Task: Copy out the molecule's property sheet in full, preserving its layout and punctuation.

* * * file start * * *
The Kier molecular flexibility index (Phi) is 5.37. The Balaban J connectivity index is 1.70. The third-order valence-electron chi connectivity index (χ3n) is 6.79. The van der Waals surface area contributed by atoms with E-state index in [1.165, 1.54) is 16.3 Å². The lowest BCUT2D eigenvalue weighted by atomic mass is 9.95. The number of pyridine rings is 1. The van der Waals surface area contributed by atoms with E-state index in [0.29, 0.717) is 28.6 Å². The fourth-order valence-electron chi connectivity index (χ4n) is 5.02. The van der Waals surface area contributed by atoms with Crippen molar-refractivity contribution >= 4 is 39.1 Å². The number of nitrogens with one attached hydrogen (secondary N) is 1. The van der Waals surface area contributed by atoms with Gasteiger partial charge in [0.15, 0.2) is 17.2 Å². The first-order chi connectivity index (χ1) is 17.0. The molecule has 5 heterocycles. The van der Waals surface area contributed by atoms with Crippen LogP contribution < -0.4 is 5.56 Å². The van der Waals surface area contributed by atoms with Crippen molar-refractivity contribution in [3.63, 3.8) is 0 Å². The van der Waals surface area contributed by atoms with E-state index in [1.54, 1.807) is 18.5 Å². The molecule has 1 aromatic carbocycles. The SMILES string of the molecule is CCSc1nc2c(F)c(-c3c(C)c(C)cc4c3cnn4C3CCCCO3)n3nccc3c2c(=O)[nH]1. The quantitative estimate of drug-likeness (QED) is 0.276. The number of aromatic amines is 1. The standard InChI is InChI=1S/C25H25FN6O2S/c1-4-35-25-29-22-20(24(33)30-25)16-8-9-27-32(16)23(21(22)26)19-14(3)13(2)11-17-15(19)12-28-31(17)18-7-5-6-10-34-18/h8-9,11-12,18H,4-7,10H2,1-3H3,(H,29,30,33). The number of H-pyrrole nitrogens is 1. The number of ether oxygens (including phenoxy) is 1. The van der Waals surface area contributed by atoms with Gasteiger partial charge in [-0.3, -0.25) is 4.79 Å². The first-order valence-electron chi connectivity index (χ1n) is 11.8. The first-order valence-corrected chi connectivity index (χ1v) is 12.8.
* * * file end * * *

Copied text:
The Kier molecular flexibility index (Phi) is 5.37. The Balaban J connectivity index is 1.70. The third-order valence-electron chi connectivity index (χ3n) is 6.79. The van der Waals surface area contributed by atoms with E-state index in [1.165, 1.54) is 16.3 Å². The lowest BCUT2D eigenvalue weighted by atomic mass is 9.95. The number of pyridine rings is 1. The van der Waals surface area contributed by atoms with E-state index in [0.29, 0.717) is 28.6 Å². The fourth-order valence-electron chi connectivity index (χ4n) is 5.02. The van der Waals surface area contributed by atoms with Crippen molar-refractivity contribution >= 4 is 39.1 Å². The number of nitrogens with one attached hydrogen (secondary N) is 1. The van der Waals surface area contributed by atoms with Gasteiger partial charge in [0.15, 0.2) is 17.2 Å². The first-order chi connectivity index (χ1) is 17.0. The molecule has 5 heterocycles. The van der Waals surface area contributed by atoms with Crippen LogP contribution < -0.4 is 5.56 Å². The van der Waals surface area contributed by atoms with Crippen molar-refractivity contribution in [3.63, 3.8) is 0 Å². The van der Waals surface area contributed by atoms with E-state index in [1.54, 1.807) is 18.5 Å². The molecule has 1 aromatic carbocycles. The SMILES string of the molecule is CCSc1nc2c(F)c(-c3c(C)c(C)cc4c3cnn4C3CCCCO3)n3nccc3c2c(=O)[nH]1. The quantitative estimate of drug-likeness (QED) is 0.276. The number of aromatic amines is 1. The standard InChI is InChI=1S/C25H25FN6O2S/c1-4-35-25-29-22-20(24(33)30-25)16-8-9-27-32(16)23(21(22)26)19-14(3)13(2)11-17-15(19)12-28-31(17)18-7-5-6-10-34-18/h8-9,11-12,18H,4-7,10H2,1-3H3,(H,29,30,33). The number of H-pyrrole nitrogens is 1. The number of ether oxygens (including phenoxy) is 1. The van der Waals surface area contributed by atoms with Gasteiger partial charge in [-0.3, -0.25) is 4.79 Å². The first-order valence-electron chi connectivity index (χ1n) is 11.8. The first-order valence-corrected chi connectivity index (χ1v) is 12.8.